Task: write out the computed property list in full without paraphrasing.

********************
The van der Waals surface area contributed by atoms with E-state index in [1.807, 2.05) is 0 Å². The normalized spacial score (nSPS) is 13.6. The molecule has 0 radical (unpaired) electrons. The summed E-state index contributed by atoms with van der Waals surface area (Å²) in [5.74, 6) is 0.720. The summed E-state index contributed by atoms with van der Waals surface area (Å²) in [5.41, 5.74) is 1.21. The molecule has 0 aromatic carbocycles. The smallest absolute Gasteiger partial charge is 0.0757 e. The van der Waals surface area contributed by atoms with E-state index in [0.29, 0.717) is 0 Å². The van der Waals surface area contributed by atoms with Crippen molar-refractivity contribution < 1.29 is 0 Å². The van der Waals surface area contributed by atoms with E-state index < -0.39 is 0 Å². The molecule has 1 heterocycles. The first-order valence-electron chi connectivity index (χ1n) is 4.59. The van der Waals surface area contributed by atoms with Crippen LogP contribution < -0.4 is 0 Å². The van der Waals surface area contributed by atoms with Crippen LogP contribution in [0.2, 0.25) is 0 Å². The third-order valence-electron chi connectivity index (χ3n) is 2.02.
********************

The van der Waals surface area contributed by atoms with E-state index in [1.807, 2.05) is 0 Å². The normalized spacial score (nSPS) is 13.6. The molecule has 0 radical (unpaired) electrons. The summed E-state index contributed by atoms with van der Waals surface area (Å²) in [5.74, 6) is 0.720. The summed E-state index contributed by atoms with van der Waals surface area (Å²) in [5.41, 5.74) is 1.21. The molecule has 0 aromatic carbocycles. The smallest absolute Gasteiger partial charge is 0.0757 e. The van der Waals surface area contributed by atoms with E-state index in [0.29, 0.717) is 0 Å². The van der Waals surface area contributed by atoms with Crippen molar-refractivity contribution < 1.29 is 0 Å². The van der Waals surface area contributed by atoms with E-state index < -0.39 is 0 Å². The molecule has 1 heterocycles. The first-order valence-electron chi connectivity index (χ1n) is 4.59. The van der Waals surface area contributed by atoms with Crippen LogP contribution < -0.4 is 0 Å². The van der Waals surface area contributed by atoms with Crippen LogP contribution in [0.2, 0.25) is 0 Å². The third-order valence-electron chi connectivity index (χ3n) is 2.02.